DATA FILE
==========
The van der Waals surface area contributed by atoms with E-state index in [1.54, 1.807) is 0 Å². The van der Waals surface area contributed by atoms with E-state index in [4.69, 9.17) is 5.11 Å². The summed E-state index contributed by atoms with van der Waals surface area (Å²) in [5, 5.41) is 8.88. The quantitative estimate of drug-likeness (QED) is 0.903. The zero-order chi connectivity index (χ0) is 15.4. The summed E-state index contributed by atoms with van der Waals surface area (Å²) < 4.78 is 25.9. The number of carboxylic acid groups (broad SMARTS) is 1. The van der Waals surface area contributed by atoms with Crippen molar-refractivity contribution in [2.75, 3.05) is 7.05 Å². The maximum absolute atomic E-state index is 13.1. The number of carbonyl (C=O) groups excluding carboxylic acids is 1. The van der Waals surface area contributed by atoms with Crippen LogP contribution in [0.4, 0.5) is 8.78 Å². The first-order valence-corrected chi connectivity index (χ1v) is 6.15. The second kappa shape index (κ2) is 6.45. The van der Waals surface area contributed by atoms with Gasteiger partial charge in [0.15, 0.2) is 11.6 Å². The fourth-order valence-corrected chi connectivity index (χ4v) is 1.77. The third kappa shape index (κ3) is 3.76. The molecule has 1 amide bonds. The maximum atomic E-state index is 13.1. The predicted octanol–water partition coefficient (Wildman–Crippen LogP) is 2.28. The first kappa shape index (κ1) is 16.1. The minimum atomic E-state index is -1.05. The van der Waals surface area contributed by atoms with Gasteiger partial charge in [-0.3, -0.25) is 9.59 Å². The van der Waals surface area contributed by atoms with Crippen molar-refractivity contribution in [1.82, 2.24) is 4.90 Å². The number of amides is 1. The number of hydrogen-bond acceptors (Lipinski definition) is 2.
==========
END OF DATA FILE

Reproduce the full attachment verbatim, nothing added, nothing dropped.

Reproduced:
The van der Waals surface area contributed by atoms with E-state index in [1.54, 1.807) is 0 Å². The van der Waals surface area contributed by atoms with E-state index in [4.69, 9.17) is 5.11 Å². The summed E-state index contributed by atoms with van der Waals surface area (Å²) in [5, 5.41) is 8.88. The quantitative estimate of drug-likeness (QED) is 0.903. The zero-order chi connectivity index (χ0) is 15.4. The summed E-state index contributed by atoms with van der Waals surface area (Å²) < 4.78 is 25.9. The number of carboxylic acid groups (broad SMARTS) is 1. The van der Waals surface area contributed by atoms with Crippen molar-refractivity contribution in [2.75, 3.05) is 7.05 Å². The maximum absolute atomic E-state index is 13.1. The number of carbonyl (C=O) groups excluding carboxylic acids is 1. The van der Waals surface area contributed by atoms with Crippen LogP contribution in [0.4, 0.5) is 8.78 Å². The first-order valence-corrected chi connectivity index (χ1v) is 6.15. The second kappa shape index (κ2) is 6.45. The van der Waals surface area contributed by atoms with Gasteiger partial charge in [0.15, 0.2) is 11.6 Å². The fourth-order valence-corrected chi connectivity index (χ4v) is 1.77. The third kappa shape index (κ3) is 3.76. The molecule has 1 amide bonds. The maximum atomic E-state index is 13.1. The predicted octanol–water partition coefficient (Wildman–Crippen LogP) is 2.28. The first kappa shape index (κ1) is 16.1. The minimum atomic E-state index is -1.05. The van der Waals surface area contributed by atoms with Gasteiger partial charge in [-0.3, -0.25) is 9.59 Å². The van der Waals surface area contributed by atoms with Crippen molar-refractivity contribution in [1.82, 2.24) is 4.90 Å². The number of amides is 1. The number of hydrogen-bond acceptors (Lipinski definition) is 2.